In the 1980s and 1990s, the responsible fatherhood movement began in the U.S. The movement sought to overcome barriers of income, race and politics; it has grown into educational and social service programs. In 1991, the first fathers’ resource center opened its doors in Minneapolis.
Wings aims to enhance the services it offers currently and sustain the program despite decreasing grant revenues. Funding for the program will come from contractual agreements with social service departments in individual counties and from private entities.
The Otto Bremer Foundation has given Wings a $70,000 grant to be used over two years. The United Way has also made contributions, Twist said.
The Father’s Resource Project is a support advocacy program; a place for fathers to turn when they have questions about how to proceed with establishing recognition of parenthood, visitation rights, child support issues and mediation when a peaceable relationship does not exist between the father and mother of a child.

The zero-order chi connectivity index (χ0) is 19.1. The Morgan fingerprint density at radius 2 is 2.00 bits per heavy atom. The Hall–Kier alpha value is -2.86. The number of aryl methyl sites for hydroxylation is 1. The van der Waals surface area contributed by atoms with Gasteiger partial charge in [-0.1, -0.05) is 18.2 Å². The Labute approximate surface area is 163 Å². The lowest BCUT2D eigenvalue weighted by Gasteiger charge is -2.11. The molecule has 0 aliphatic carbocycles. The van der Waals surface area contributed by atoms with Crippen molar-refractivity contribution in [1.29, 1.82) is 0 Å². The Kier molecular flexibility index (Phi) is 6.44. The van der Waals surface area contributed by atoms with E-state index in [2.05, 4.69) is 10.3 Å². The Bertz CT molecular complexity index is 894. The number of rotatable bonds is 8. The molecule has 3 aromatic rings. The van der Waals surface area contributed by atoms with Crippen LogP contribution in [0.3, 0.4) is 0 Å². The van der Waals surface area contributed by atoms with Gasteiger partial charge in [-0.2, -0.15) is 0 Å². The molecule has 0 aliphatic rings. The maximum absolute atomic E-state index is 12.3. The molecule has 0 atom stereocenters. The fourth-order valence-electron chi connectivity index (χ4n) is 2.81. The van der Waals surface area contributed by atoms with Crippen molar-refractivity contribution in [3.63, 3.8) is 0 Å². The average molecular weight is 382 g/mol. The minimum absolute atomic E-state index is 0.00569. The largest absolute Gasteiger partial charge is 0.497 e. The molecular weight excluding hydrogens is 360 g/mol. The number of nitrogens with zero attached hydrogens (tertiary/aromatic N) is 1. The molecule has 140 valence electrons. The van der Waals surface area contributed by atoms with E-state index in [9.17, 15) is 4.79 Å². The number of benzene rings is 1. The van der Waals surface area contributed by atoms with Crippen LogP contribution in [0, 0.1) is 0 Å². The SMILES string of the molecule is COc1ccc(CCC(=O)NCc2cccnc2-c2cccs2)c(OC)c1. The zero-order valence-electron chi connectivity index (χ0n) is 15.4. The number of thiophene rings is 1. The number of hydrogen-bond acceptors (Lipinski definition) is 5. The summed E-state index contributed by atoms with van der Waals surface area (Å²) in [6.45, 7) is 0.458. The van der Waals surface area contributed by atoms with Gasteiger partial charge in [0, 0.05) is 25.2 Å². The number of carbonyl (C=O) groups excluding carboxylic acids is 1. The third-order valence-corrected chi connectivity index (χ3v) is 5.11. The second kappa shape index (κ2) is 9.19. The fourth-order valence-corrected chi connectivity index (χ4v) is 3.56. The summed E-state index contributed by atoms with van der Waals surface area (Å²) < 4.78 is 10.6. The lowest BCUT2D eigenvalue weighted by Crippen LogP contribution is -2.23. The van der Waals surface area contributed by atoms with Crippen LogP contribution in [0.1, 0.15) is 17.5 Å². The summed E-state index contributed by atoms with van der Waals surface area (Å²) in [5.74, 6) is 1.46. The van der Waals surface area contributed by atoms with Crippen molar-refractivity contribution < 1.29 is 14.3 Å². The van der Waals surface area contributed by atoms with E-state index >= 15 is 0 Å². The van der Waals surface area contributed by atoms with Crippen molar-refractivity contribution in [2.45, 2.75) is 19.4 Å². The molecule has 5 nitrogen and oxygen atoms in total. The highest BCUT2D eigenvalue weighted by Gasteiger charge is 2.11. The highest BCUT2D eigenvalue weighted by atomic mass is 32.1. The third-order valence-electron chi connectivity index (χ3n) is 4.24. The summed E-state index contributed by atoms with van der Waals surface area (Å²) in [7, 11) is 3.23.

“In some instances it is overwhelming,” Klein said.
Oftentimes, fathers don’t know that establishing paternity is not the same as guaranteeing parental rights. Recognition of parenthood gives a father – or mother – the right to ask for his or her rights. Minnesota state statute requires that a request be made for visitation, Klein said. Although the program is targeting men, women are invited to use the service as well.
Klein said the program guides fathers through the legal process and explains the why and how questions that arise with procedures. Usually, a father goes through the court process representing himself, and needs support and advice. Klein added that it can take anywhere from six months up to years before a father’s rights are granted.
Additionally, payment or non-payment of child support is not a reason to – or not to – have visitation, Klein said. Aside from word-of-mouth exposure, Wings relies on child support agencies, social services and legal services offices to make referrals and let people know such services are available through Wings.
A FATHER’S INFLUENCE